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    Rockin the Boat
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    Do we take what these scientists present at least as evidence to be examined, or do we rely on our "gut" that it's all just "blaming"? Are pandemics accelerating due to the causes I mentioned, or is it all invented by those "blaming" epidemiologists and environmentalists. From the paper I linked to:

    "If one looks at the history of emerging or re-emerging infectious disease pandemics globally, on average they have appeared every decade but now, worryingly, the frequency between pandemics seems to be disturbingly shorter as evident with Severe Acute Respiratory Syndrome (SARS) in 2003, Influenza A H1N5 (bird flu) in 2007, H1N1 (swine flu) in 2009, Middle East Respiratory Syndrome (MERS) in 2012 and Ebola in 2014.9 Overpopulation and poverty are the primary contributing factors that have brought about this change and are strongly linked with global warming, environmental degradation, habitat destruction, and increased human/host/reservoir interaction.10"

    You can read the rest of the paper outlining the exact mechanism by which these pandemics are increasing in frequency - perhaps it's better to be prepared/shrug/.


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    U-matic Member groveChuck's Avatar
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    Two sheriff’s officers, 38 and 39, die of coronavirus. They’re among the youngest to die in Florida.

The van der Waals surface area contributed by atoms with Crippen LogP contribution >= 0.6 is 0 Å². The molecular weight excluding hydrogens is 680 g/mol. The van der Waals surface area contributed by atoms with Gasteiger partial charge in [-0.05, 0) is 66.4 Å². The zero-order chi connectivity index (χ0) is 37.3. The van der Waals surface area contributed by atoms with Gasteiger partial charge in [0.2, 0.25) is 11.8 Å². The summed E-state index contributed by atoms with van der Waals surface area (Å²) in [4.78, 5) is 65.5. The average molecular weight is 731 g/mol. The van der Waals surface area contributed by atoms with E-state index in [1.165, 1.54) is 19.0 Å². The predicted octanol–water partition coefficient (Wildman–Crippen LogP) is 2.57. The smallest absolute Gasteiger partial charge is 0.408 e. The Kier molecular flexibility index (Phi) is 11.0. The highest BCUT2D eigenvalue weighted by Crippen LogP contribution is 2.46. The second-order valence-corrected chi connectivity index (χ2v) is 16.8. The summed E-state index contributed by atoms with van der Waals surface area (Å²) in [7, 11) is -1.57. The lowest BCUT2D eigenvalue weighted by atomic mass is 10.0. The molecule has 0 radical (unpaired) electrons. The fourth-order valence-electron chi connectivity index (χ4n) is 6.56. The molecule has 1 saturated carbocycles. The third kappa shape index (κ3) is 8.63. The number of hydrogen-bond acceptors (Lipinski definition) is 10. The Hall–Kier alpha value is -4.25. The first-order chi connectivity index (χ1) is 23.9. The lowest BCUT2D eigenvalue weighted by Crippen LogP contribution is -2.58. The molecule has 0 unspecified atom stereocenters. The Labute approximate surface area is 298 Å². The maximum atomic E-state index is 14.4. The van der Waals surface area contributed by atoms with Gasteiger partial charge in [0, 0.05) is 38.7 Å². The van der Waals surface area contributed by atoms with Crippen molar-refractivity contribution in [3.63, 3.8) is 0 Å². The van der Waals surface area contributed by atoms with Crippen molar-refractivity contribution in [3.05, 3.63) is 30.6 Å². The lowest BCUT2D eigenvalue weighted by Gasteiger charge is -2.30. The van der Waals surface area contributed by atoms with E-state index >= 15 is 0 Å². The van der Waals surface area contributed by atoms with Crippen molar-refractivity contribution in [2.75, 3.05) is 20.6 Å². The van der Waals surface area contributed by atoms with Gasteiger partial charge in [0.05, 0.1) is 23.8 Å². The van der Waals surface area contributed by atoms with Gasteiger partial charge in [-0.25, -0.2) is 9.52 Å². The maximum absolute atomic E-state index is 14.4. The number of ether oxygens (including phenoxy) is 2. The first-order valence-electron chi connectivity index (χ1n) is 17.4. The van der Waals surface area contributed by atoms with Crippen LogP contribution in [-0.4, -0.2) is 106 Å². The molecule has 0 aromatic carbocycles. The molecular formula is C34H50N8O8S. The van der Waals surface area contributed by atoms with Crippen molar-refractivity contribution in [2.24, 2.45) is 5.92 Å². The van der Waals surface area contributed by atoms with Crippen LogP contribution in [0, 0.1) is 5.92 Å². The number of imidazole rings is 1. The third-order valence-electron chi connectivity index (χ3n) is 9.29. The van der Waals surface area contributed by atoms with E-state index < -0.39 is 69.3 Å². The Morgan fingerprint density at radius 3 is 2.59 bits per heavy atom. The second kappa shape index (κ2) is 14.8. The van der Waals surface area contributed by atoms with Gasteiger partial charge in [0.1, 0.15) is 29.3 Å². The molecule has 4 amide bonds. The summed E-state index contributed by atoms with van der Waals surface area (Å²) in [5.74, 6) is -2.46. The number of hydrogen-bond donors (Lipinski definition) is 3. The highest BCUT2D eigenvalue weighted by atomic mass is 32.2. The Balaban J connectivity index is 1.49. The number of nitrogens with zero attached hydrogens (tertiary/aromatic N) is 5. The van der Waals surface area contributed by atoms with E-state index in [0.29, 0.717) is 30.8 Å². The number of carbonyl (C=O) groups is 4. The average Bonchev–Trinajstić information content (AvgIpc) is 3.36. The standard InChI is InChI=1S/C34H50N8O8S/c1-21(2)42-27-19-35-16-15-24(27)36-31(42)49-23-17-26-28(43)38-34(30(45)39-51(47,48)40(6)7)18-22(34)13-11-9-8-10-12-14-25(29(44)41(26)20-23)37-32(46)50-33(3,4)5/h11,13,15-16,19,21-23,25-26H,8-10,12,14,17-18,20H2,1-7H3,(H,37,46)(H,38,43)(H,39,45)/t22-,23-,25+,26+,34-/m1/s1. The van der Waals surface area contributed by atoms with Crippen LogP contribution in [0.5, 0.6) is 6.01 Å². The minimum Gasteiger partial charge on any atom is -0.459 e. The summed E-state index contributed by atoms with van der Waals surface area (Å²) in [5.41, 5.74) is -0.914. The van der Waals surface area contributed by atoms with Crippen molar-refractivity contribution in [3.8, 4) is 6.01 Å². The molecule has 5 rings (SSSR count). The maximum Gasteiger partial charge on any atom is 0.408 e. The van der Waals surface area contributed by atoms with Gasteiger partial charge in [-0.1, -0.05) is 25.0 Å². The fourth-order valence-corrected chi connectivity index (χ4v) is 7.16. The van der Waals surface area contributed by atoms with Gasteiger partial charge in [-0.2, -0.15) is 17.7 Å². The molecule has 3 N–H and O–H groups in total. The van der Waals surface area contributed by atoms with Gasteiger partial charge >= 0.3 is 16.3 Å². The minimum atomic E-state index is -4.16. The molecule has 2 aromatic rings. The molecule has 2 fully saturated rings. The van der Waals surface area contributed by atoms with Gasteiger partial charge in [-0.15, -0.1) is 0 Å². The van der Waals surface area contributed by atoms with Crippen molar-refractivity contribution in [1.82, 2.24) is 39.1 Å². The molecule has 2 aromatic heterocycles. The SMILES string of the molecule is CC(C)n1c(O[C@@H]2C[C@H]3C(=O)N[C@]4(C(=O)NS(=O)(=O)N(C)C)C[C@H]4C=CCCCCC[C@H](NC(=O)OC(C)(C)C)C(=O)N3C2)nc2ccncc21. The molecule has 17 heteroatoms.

Two South Florida law enforcement officers died Saturday from the coronavirus, both men in their 30s who provided proof that the disease can claim anyone.

    Bennett called off sick from work on March 23 and checked into a hospital the next day. He tested positive for COVID-19 on March 27 and died before midnight Friday.


    Symptoms to dead in 4 days.





    https://www.sun-sentinel.com/coronav...xpm-story.html


     

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    Senior Member ahalpert's Avatar
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    Quote Originally Posted by cpreston View Post
    When coronavirus started to hit the news, I wasn't sure I was going to take a big hit. I regularly do livestreaming and educational type work. I also figured that some retail companies might put more resources into social media marketing and online video. And then reality hit and everything got shut down. I am not concerned that the economy isn't going to be healthy enough to support much of any video work at all. I also think the movie industry might completely crater if the appearance of coronavirus infection is enough to cancel a production and fear of attending movie theaters continues.

    I also work in the arts. As bad as i think video might get hit, I think the performing arts is dead as a business.
    This prediction is too grim for me to accept. Also, I think that as long as demand rebounds, the industries will survive. If movie theaters go bust, new ones will rise in their ashes as long as people want to go to the theater again after we have a vaccine. The question is if the current players survive...

    I think that countries that managed the covid outbreak well and didn't have to shut down completely will thrive. I learned in college film history courses that Hollywood was a small player in global film production before WWI. But then it kept making movies while Europe destroyed itself and after the war there was a huge demand for new movies and Hollywood's market share grew. WWII cemented Hollywood's dominance.